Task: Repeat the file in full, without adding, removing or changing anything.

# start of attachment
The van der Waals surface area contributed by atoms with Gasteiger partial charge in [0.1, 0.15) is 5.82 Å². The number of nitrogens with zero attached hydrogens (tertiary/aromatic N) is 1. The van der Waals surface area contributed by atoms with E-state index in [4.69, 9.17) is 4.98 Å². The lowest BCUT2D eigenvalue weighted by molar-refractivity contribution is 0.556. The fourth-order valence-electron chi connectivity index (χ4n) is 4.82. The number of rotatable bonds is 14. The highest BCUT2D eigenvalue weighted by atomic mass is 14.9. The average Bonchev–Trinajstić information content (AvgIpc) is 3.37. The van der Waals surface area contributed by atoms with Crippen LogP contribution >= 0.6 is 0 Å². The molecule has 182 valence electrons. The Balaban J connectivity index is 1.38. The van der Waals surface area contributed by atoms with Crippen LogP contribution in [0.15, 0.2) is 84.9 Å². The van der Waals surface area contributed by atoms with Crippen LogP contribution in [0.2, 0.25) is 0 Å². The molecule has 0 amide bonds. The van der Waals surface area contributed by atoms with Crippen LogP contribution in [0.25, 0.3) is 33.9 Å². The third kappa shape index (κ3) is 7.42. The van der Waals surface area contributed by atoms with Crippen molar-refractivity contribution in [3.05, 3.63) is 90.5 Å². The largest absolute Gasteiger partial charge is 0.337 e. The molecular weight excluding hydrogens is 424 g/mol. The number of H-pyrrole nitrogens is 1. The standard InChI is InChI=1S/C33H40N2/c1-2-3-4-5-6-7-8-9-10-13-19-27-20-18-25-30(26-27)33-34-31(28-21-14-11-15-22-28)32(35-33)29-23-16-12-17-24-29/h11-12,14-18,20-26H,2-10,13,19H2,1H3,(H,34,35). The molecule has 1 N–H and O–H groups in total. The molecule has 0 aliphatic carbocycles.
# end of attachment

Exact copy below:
The van der Waals surface area contributed by atoms with Gasteiger partial charge in [0.1, 0.15) is 5.82 Å². The number of nitrogens with zero attached hydrogens (tertiary/aromatic N) is 1. The van der Waals surface area contributed by atoms with E-state index in [4.69, 9.17) is 4.98 Å². The lowest BCUT2D eigenvalue weighted by molar-refractivity contribution is 0.556. The fourth-order valence-electron chi connectivity index (χ4n) is 4.82. The number of rotatable bonds is 14. The highest BCUT2D eigenvalue weighted by atomic mass is 14.9. The average Bonchev–Trinajstić information content (AvgIpc) is 3.37. The van der Waals surface area contributed by atoms with Crippen LogP contribution >= 0.6 is 0 Å². The molecule has 182 valence electrons. The Balaban J connectivity index is 1.38. The van der Waals surface area contributed by atoms with Crippen LogP contribution in [0.15, 0.2) is 84.9 Å². The van der Waals surface area contributed by atoms with Crippen LogP contribution in [0.2, 0.25) is 0 Å². The molecule has 0 amide bonds. The van der Waals surface area contributed by atoms with Crippen LogP contribution in [0.25, 0.3) is 33.9 Å². The third kappa shape index (κ3) is 7.42. The van der Waals surface area contributed by atoms with Crippen molar-refractivity contribution in [3.05, 3.63) is 90.5 Å². The largest absolute Gasteiger partial charge is 0.337 e. The molecular weight excluding hydrogens is 424 g/mol. The number of H-pyrrole nitrogens is 1. The standard InChI is InChI=1S/C33H40N2/c1-2-3-4-5-6-7-8-9-10-13-19-27-20-18-25-30(26-27)33-34-31(28-21-14-11-15-22-28)32(35-33)29-23-16-12-17-24-29/h11-12,14-18,20-26H,2-10,13,19H2,1H3,(H,34,35). The molecule has 1 N–H and O–H groups in total. The molecule has 0 aliphatic carbocycles.